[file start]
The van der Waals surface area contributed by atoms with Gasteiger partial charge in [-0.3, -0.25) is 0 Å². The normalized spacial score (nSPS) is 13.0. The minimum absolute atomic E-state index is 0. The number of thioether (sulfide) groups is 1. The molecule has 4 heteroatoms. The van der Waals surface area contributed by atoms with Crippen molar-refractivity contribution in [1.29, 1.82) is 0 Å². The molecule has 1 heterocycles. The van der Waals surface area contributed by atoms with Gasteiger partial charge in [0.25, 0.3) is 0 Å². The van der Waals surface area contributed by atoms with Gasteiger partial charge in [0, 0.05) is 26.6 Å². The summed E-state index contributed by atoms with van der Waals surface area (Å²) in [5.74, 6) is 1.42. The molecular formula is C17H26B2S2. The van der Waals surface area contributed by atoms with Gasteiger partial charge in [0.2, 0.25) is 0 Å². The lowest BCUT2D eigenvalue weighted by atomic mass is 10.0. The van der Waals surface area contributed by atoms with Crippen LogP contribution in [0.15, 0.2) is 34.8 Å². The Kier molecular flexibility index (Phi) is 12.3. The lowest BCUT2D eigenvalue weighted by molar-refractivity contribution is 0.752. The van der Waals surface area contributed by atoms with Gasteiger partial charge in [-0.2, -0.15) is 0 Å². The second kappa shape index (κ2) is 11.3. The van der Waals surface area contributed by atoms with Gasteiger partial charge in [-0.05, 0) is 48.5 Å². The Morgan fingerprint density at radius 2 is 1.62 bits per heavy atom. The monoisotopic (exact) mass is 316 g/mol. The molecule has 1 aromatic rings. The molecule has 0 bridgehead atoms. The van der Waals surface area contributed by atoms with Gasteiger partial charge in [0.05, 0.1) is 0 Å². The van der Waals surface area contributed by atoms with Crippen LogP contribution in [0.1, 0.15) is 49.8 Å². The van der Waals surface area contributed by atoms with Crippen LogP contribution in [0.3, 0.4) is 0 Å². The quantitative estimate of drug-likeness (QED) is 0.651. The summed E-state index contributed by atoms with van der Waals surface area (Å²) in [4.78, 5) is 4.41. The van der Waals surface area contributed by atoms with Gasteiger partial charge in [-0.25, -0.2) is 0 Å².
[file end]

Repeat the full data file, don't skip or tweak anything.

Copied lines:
The van der Waals surface area contributed by atoms with Gasteiger partial charge in [-0.3, -0.25) is 0 Å². The normalized spacial score (nSPS) is 13.0. The minimum absolute atomic E-state index is 0. The number of thioether (sulfide) groups is 1. The molecule has 4 heteroatoms. The van der Waals surface area contributed by atoms with Crippen molar-refractivity contribution in [1.29, 1.82) is 0 Å². The molecule has 1 heterocycles. The van der Waals surface area contributed by atoms with Gasteiger partial charge in [0.25, 0.3) is 0 Å². The van der Waals surface area contributed by atoms with Gasteiger partial charge in [0, 0.05) is 26.6 Å². The summed E-state index contributed by atoms with van der Waals surface area (Å²) in [5.74, 6) is 1.42. The molecular formula is C17H26B2S2. The van der Waals surface area contributed by atoms with Gasteiger partial charge in [0.2, 0.25) is 0 Å². The lowest BCUT2D eigenvalue weighted by atomic mass is 10.0. The van der Waals surface area contributed by atoms with Crippen LogP contribution in [0.15, 0.2) is 34.8 Å². The Kier molecular flexibility index (Phi) is 12.3. The lowest BCUT2D eigenvalue weighted by molar-refractivity contribution is 0.752. The van der Waals surface area contributed by atoms with Gasteiger partial charge in [-0.2, -0.15) is 0 Å². The second kappa shape index (κ2) is 11.3. The van der Waals surface area contributed by atoms with Gasteiger partial charge in [-0.05, 0) is 48.5 Å². The Morgan fingerprint density at radius 2 is 1.62 bits per heavy atom. The monoisotopic (exact) mass is 316 g/mol. The molecule has 1 aromatic rings. The molecule has 0 bridgehead atoms. The van der Waals surface area contributed by atoms with Gasteiger partial charge in [0.05, 0.1) is 0 Å². The van der Waals surface area contributed by atoms with Crippen LogP contribution in [0.1, 0.15) is 49.8 Å². The van der Waals surface area contributed by atoms with Crippen LogP contribution in [0.3, 0.4) is 0 Å². The quantitative estimate of drug-likeness (QED) is 0.651. The summed E-state index contributed by atoms with van der Waals surface area (Å²) in [4.78, 5) is 4.41. The van der Waals surface area contributed by atoms with Gasteiger partial charge in [-0.25, -0.2) is 0 Å².